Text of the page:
From journalism to songwriting, David Sherman has his way with words
A couple of weeks ago, we walked into the Mariposa Café in N.D.G. and to our great surprise, there was former newspaper colleague David Sherman, guitar in hand, about to sing his own music before a live audience.
There seem to be no bounds for this Montreal-born journalist, editor, broadcaster, script writer/producer, playwright and now singer-songwriter. And he’s only 59.
The last time Sherman was in the public eye was this winter, as writer of the hit play Joe Louis: An American Romance, directed by Guy Sprung at Infinitheatre. It is a retrospective on the heroic and tragic life of the great American boxer who died impoverished in 1981. It is, Sherman says, a story of celebrity and racism, and if you missed it, a new version is in the works.
In June, he launched his first CD, If I Could Run (Big Fat Truck), a lovely series of lyrical ballads about loving, leaving and returning, yearning and reflecting. It’s an emotion-rich chronicle in song. Sherman has a way with words, whatever the medium, and his songs, delivered in a somewhat unpolished voice, are replete with sincerity and awash with poetic wisdom.
It’s been a long road. Sherman paid his journalistic dues with several local organizations, including the Montreal Star, The Gazette, Sherbrooke Record and many others. From an early job in the 1960s putting out a mimeographed school newspaper at Chomedey Polyvalent High School, he rose quickly in the journalistic hierarchy, starting as a copy boy, doing a stint in the circulation department, honing his writing skills as a reporter and finally working as copy editor. During that time, he took a stab at the challenging world of documentary filmmaking, focusing on such subjects as Expos left-handed pitcher Bill (Spaceman) Lee. He then had a theatre epiphany:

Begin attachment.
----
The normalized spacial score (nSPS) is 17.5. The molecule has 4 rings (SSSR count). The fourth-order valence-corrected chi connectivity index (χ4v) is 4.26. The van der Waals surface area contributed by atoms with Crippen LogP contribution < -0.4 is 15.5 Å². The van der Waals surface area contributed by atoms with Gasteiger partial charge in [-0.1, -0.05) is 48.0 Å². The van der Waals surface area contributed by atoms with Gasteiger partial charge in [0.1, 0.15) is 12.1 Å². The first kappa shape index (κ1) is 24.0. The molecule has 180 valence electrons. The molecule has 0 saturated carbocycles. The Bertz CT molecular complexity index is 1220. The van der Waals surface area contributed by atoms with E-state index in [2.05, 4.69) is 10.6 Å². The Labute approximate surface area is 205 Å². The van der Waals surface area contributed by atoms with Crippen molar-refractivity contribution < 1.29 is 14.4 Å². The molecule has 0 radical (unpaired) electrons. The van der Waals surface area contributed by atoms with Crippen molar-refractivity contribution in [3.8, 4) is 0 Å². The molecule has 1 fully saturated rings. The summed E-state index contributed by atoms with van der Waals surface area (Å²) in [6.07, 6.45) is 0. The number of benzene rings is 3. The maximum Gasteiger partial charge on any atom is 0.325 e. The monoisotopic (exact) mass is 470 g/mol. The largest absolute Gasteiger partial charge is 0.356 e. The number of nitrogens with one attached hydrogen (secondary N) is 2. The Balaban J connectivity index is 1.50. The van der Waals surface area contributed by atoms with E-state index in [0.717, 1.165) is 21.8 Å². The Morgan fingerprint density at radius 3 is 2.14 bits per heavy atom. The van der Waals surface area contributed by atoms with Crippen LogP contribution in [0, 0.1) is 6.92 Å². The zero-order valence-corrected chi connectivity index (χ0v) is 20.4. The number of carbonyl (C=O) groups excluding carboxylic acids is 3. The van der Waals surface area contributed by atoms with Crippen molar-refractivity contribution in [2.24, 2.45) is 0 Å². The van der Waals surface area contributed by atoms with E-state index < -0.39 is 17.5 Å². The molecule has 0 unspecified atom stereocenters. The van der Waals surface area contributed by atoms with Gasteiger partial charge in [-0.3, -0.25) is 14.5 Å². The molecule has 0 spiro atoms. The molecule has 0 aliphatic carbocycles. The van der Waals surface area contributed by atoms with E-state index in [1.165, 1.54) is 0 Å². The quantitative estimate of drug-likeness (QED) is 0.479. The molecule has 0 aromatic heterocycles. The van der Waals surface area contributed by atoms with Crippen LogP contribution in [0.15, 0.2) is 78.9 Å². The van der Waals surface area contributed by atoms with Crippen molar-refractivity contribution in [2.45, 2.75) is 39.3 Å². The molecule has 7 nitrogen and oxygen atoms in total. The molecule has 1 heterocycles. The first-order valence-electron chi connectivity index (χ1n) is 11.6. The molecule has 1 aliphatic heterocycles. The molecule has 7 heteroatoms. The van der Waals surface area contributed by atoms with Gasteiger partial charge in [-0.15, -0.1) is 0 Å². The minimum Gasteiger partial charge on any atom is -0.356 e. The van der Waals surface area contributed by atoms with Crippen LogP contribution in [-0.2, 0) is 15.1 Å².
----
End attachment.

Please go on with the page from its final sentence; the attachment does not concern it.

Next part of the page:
“I saw Michel Tremblay’s The Pleasure of Seeing Her Again, and I was really struck by the fact that the entire theatre was in tears at the end.”
Sherman had an idea and wrote his first play, Montreal Mitzvah, about a Jewish family trying to deal in a humorous way with intermarriage and the polyglot cultures of the city as they affected the family.
Sherman’s script ended up at Centaur when then-artistic director Gordon McCall liked it enough to ask for some rewrites. It was not produced, but after his second play, Have a Heart, Sherman was appointed playwright-in-residence. That stint acted as a sort of finishing school, where Sherman took part in “rehearsals, readings and auditions” and learned a lot more about theatre.
He then wrote The Daily Miracle, based loosely on his experience as a Gazette copy editor, where the night staff works under tremendous time pressure to put out the paper on a daily basis with ever-diminishing resources.
Sherman got hooked on theatre because, even as his work reflects the Montreal culture, “theatre, unlike film, is all imagination, and you can do plays on a shoestring.” Sherman has no fewer than three projects in the works, including a revival of Joe Louis, which “requires a rewrite,” and The Finger, a sex comedy now in its “third or fourth draft.”
What looks like his most ambitious challenge is a musical, based on the Boîtes à Chansons that mushroomed in Montreal and across Quebec in the late 1960s as showcases for Quebec’s nascent singer-songwriters. It will feature the songs of the era, and a political rebel named René Lévesque is among the characters. If conditions are right, Sherman expects to see that produced in 2012.
Getting back to the music, Sherman recorded a couple of CDs with multi-instrumentalist Josh Lebofsky, originally as a memento for his son Amadée.
“I would give them to people. Then I started getting calls from people asking for copies to give to their friends.
“When Francine (Pelletier, journalist/documentary filmmaker) and I got engaged, I wrote a song, I played it in front of 80 people at the party.”
After being fired from a job editing the magazine Feature at Astral, part of a downsizing move—he received no severance pay and says he’s suing—Sherman met a record producer at Big Fat Truck Productions who instead of just buying the songs, offered a recording contract. “I recorded about 40 songs, we made a selection, brought in a couple of producers, some musicians, and produced the CD with 11 songs.”
Their genesis is in the melodies that come to Sherman as he strums his guitar, where themes and moods emerge. The words follow.
“The music creates a type of ambience. The mood comes from the guitar, and I don’t really know why these things come. A lot of it comes from the subconscious.
“It’s a way for me to express emotion.”
At one point, he remembers writing “three or four songs a week,” but now that his music career has entered a new phase, he spends more time on each song.
Sherman finds he works best in the country, and it doesn’t feel like work.
“I think it’s pretty remarkable at this stage in my life that I can be offered a recording contract, and work in the theatre, and do these things—even if they don’t pay.”
To download If I Could Run, visit iTunes—your kids can help you get set up there.